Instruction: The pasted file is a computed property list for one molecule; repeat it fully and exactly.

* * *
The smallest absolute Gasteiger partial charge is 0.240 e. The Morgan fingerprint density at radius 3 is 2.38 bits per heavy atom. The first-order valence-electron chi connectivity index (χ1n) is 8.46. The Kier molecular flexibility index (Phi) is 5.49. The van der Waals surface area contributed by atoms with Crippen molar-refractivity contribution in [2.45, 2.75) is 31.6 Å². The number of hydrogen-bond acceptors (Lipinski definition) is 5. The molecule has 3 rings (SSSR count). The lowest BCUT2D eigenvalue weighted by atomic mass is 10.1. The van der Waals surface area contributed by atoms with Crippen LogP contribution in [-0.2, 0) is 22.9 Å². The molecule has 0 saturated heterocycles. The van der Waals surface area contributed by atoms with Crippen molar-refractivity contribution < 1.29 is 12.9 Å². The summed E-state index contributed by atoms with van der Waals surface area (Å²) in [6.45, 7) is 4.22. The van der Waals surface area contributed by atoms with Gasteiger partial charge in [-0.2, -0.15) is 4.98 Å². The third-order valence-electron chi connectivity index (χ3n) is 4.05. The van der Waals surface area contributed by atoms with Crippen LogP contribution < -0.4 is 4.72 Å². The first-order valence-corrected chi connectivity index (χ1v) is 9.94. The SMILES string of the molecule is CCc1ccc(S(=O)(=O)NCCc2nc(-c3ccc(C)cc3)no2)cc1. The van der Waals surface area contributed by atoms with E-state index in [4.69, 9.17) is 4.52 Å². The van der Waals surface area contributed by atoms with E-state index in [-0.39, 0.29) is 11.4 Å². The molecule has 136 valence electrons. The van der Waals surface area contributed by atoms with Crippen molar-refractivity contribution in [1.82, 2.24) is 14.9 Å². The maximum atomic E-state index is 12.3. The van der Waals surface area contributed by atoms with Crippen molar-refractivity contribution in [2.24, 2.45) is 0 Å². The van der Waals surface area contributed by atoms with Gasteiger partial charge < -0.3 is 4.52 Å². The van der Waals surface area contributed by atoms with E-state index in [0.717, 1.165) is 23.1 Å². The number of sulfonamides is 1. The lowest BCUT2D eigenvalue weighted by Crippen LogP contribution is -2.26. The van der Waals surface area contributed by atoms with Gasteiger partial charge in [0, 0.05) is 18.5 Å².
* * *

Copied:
The smallest absolute Gasteiger partial charge is 0.240 e. The Morgan fingerprint density at radius 3 is 2.38 bits per heavy atom. The first-order valence-electron chi connectivity index (χ1n) is 8.46. The Kier molecular flexibility index (Phi) is 5.49. The van der Waals surface area contributed by atoms with Crippen molar-refractivity contribution in [2.45, 2.75) is 31.6 Å². The number of hydrogen-bond acceptors (Lipinski definition) is 5. The molecule has 3 rings (SSSR count). The lowest BCUT2D eigenvalue weighted by atomic mass is 10.1. The van der Waals surface area contributed by atoms with Crippen LogP contribution in [-0.2, 0) is 22.9 Å². The molecule has 0 saturated heterocycles. The van der Waals surface area contributed by atoms with Crippen molar-refractivity contribution < 1.29 is 12.9 Å². The summed E-state index contributed by atoms with van der Waals surface area (Å²) in [6.45, 7) is 4.22. The van der Waals surface area contributed by atoms with Gasteiger partial charge in [-0.2, -0.15) is 4.98 Å². The third-order valence-electron chi connectivity index (χ3n) is 4.05. The van der Waals surface area contributed by atoms with Crippen LogP contribution < -0.4 is 4.72 Å². The first-order valence-corrected chi connectivity index (χ1v) is 9.94. The SMILES string of the molecule is CCc1ccc(S(=O)(=O)NCCc2nc(-c3ccc(C)cc3)no2)cc1. The van der Waals surface area contributed by atoms with E-state index in [4.69, 9.17) is 4.52 Å². The van der Waals surface area contributed by atoms with E-state index in [-0.39, 0.29) is 11.4 Å². The molecule has 136 valence electrons. The van der Waals surface area contributed by atoms with Crippen molar-refractivity contribution in [1.82, 2.24) is 14.9 Å². The maximum atomic E-state index is 12.3. The van der Waals surface area contributed by atoms with Crippen molar-refractivity contribution in [2.24, 2.45) is 0 Å². The van der Waals surface area contributed by atoms with Gasteiger partial charge < -0.3 is 4.52 Å². The van der Waals surface area contributed by atoms with E-state index in [0.717, 1.165) is 23.1 Å². The number of sulfonamides is 1. The lowest BCUT2D eigenvalue weighted by Crippen LogP contribution is -2.26. The van der Waals surface area contributed by atoms with Gasteiger partial charge in [0, 0.05) is 18.5 Å².